- What are the four characteristics of learning?
- What are the four principles of risk management?
Everything you need to study for the FOIs (including the answers to the questions above) is in the Aviation Instructor’s Handbook. Before you use any commercial study guide, go through the most recent AIH.
3. Bring Materials to Your CFI Checkride
You will need to go to your CFI practical test with lesson plans for each maneuver on which the examiner could test you. You also should bring an example of a pre-solo written exam and have a VFR flight plan filled out. Flight planning is something you may, or may not, teach on your checkride.
Lastly, don't forget about any supplementary materials you would use to teach student pilots. At a minimum, you should have the following books (current or most recent versions) with you for your CFI practical test:
- Pilot’s Handbook of Aeronautical Knowledge
- Airplane Flying Handbook
- Aviation Instructor’s Handbook
- FAA Regulations
- Aeronautical Information Manual
- Private Pilot and Commercial Pilot ACS
- Certified Flight Instructor Practical Test Standards (PTS)
- Advisory Circular 61-65 (Certification: Pilots and Flight and Ground Instructors)
- Chart Supplement for your area
- Sectional Aeronautical Chart for your area
Additional materials recommended:
All FAA handbooks are available for free, and electronic versions of each publication are an option. However, paper copies may be easier for demonstration purposes during the practical test.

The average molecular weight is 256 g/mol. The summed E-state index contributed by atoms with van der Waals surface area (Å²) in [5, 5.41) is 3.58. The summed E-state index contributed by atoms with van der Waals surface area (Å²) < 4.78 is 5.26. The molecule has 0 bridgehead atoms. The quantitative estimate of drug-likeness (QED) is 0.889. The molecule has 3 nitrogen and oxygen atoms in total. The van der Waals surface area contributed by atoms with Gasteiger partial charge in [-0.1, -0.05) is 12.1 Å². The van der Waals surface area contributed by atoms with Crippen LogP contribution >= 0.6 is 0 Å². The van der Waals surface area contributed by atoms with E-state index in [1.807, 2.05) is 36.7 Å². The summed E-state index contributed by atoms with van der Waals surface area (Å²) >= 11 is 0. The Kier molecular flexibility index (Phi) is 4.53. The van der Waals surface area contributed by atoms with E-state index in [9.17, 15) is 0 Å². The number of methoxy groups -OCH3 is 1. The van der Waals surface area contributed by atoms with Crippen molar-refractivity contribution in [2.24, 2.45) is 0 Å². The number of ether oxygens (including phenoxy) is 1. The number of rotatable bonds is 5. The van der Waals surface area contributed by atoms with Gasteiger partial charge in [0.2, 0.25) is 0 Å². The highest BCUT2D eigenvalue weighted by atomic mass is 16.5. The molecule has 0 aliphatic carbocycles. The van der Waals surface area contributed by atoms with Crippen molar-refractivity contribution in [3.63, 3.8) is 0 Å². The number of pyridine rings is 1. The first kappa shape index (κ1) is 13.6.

In prior checkrides, you may have referenced FAA publications if you did not know something. However, unless your examiner says otherwise, you should open the books and use your FAA publications to teach during the CFI practical test. The examiner will want to see that you know how to show “what the FAA says” regarding theory, maneuvers, and safety. Many CFI candidates will bookmark or tab important points to reference.
Stick to the FAA publications. Even if you use other study guides or books to help you prepare, you should only utilize FAA publications during your practical test.
4. Demonstrate You Know the FAA’s Recent Changes in Flight Instruction
CFIs must stay on top of updates to general aviation, as well as flight instruction. Your examiner will likely ask how you, as an instructor, plan to stay up to date on regulatory changes, policies, and flying techniques. As with any exam question, you should use real-life examples to demonstrate your proficiency and understanding. Much has changed with general aviation in the last decade, including how student pilot certificates are issued, aircraft ADS-B equipment requirements, and Basic Med.
Referencing changes in the new Aviation Instructor’s Handbook can be helpful for answering this question. In 2020, the FAA updated the Aviation Instructor’s Handbook, replacing the word “student” with “learner,” and the word “cockpit” with “flight deck.” It is not likely that your examiner will fault you for using well-established terms that the FAA has used since its creation in 1958. However, mentioning these changes to your examiner will establish that you are up-to-date with agency changes.
There will be no surprises or trick questions on your checkride. Use the FAA material, stay focused, and you will do just fine.